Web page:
As a trade editor, I am not allowed to have favorites. No favorite people or companies in the industry, certainly. You expect me to take a journalistic approach to the people and companies I cover, not an ol'-boy approach. But I hope it'll be OK with you if I admit there is a technology with which I have kind of an affinity. It's Power over Ethernet. I remember the baffled looks on faces when I first heard the concept described at a BICSI Conference, which probably was in the late 1990s or 2000. A primary takeaway for me was that we were really talking about Power over Ethernet cable, because it was the cable that was going to be the actual transmission medium.
Looking in the mirror, I realize the reason PoE is one of my favorite technologies is that it was "there for me" as the market scraped bottom in 2001 and 2002. PoE was one of the few technologies that forged ahead from concept to commercialization during that dark economic time. Being eager to discuss emerging technologies, I befriended PoE right through its offical ratification by IEEE in 2003. So there is my full disclosure.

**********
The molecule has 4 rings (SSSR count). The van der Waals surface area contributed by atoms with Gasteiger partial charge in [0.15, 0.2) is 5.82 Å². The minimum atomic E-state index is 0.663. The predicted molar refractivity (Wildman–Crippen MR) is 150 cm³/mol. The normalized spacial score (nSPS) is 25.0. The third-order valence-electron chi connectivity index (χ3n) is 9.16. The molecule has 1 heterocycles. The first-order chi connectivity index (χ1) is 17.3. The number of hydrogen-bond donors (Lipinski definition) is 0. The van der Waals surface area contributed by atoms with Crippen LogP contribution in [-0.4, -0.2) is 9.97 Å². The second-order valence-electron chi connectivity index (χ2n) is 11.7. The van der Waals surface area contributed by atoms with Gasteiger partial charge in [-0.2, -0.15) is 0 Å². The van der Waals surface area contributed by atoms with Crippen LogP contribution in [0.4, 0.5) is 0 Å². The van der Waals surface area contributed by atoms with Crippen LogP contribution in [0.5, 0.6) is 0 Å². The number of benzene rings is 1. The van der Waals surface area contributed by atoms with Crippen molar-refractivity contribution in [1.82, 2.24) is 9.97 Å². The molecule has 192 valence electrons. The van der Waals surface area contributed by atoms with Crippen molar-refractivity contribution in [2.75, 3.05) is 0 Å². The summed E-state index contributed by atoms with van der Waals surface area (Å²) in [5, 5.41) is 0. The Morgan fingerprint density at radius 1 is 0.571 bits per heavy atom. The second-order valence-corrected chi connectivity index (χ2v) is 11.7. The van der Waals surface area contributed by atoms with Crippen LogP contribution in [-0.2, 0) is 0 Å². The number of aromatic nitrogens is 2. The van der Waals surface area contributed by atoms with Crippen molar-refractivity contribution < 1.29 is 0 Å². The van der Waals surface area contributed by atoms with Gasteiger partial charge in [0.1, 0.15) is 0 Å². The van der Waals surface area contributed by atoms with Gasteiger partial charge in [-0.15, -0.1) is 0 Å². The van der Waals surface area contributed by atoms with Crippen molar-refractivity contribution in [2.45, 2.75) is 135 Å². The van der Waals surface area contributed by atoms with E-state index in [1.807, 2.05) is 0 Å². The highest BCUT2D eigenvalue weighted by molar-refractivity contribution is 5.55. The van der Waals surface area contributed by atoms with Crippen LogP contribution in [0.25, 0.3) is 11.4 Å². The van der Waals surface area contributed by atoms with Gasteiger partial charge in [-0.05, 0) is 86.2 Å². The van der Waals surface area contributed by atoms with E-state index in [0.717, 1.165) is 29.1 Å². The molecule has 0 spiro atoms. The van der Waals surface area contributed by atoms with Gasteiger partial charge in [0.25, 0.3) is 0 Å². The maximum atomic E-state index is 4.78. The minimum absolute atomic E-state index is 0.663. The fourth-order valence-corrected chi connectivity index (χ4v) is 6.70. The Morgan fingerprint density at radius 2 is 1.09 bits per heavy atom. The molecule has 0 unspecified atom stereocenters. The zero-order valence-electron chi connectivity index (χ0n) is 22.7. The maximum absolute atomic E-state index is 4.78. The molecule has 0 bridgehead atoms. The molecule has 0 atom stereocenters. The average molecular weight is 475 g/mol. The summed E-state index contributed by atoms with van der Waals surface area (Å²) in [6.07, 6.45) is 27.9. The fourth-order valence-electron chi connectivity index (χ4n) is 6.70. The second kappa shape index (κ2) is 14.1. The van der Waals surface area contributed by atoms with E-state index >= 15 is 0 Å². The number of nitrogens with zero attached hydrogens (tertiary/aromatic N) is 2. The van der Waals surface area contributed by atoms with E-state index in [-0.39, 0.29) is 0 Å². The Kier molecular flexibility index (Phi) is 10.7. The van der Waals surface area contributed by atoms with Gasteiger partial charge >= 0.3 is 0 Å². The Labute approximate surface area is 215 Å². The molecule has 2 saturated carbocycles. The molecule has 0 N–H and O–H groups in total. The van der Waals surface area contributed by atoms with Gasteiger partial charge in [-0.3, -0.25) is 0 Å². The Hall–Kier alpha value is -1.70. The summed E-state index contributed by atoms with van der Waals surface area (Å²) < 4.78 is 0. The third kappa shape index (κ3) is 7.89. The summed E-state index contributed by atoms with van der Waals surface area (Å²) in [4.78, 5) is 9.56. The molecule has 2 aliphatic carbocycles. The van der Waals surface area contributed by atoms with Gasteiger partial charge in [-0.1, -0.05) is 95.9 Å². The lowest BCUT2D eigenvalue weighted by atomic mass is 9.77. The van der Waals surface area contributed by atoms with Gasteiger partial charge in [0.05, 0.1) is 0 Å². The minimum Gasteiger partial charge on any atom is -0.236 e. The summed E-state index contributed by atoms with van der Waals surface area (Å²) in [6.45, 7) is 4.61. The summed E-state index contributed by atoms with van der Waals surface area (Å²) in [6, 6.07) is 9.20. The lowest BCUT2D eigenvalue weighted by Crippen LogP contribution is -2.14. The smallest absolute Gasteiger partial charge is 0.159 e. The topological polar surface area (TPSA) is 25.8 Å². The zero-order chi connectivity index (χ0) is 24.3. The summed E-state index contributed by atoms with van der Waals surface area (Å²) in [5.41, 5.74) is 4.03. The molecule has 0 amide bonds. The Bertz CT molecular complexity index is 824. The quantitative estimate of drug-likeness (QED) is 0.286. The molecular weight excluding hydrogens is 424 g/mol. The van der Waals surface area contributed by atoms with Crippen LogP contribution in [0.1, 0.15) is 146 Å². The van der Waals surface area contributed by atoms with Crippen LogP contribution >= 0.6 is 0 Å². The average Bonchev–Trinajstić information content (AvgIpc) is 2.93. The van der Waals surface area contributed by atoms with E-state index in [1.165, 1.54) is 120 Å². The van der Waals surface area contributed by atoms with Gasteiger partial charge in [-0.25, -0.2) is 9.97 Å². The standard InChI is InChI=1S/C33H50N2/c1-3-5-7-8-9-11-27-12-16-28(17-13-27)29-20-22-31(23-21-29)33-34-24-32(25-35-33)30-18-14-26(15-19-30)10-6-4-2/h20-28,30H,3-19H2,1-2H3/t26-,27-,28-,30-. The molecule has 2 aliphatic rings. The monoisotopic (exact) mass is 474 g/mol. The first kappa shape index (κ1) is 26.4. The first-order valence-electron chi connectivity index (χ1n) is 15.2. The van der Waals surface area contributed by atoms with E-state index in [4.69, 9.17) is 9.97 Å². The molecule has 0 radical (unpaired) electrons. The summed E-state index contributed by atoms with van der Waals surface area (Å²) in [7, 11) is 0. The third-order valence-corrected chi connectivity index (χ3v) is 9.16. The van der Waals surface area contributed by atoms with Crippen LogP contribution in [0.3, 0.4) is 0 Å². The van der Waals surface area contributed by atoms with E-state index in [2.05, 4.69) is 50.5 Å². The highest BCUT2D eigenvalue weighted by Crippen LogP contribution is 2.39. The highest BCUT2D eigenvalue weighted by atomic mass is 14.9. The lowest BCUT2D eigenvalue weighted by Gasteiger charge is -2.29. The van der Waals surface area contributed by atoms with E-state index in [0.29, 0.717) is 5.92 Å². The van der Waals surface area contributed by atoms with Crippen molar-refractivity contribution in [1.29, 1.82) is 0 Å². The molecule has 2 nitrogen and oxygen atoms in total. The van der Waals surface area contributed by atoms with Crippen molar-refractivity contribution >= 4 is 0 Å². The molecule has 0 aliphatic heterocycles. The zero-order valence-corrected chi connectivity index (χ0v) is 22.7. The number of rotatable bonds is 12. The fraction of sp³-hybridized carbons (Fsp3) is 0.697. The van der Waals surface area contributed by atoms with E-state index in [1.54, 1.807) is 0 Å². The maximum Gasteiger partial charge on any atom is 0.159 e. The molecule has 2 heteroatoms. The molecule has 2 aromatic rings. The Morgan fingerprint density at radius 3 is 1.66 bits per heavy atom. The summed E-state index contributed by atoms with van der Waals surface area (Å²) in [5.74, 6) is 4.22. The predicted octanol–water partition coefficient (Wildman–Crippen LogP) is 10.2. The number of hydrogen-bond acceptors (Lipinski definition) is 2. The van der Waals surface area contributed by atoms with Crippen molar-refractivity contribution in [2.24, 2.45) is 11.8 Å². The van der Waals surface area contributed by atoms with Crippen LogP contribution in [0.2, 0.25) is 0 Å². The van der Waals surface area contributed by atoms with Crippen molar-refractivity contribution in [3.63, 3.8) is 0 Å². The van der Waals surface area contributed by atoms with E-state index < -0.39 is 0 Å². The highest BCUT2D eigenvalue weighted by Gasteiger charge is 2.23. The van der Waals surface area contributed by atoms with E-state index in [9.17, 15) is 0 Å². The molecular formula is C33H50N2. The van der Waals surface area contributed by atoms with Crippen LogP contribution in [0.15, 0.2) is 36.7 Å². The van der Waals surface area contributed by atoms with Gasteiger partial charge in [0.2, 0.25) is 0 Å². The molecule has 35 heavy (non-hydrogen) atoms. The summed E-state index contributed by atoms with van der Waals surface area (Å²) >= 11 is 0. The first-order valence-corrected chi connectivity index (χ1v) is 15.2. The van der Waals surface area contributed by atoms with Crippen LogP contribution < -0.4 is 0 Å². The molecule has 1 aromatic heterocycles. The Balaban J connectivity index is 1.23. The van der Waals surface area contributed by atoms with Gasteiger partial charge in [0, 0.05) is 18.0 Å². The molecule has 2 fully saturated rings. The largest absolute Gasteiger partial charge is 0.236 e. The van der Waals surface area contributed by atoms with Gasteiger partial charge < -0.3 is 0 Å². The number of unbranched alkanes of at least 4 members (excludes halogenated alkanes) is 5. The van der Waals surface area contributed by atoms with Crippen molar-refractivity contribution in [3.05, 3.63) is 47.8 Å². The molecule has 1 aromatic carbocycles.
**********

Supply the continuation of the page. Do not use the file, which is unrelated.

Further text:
Following PoE has turned out to be like Clark Griswold's membership to the Jelly of the Month Club; it's the gift that keeps on giving. The article that begins on page 11 of this issue details some of the technological progressions of PoE as well as similar technologies UPOE and PoHDBase-T. Among the points raised in the article is the stress placed on the twisted-pair cable that will support upwards of 100 Watts to a powered device.
When the 802.3at specifications (completed in 2009) were in development, I had the opportunity at another BICSI Conference to learn about the standard's progress. A fellow attendee asked at what point the NFPA (National Fire Protection Association, producer of the National Electrical Code) was going to begin paying attention to PoE, considering its increasing voltages and wattages. My sources tell me that today, in 2015, the answer to that question is: Now. The NFPA is working on the 2017 Code and as part of that process, is considering what if any requirements to put in place for the direct-current voltages and wattages delivered to network devices by twisted-pair cable.
We've heard it many times: Following standards, albeit a best practice, is optional. Following the Code is abiding by the law. PoE, my friend and the gift that keeps on giving, may give us more than we ever expected when the 2017 NEC is published. We promise to keep you posted.
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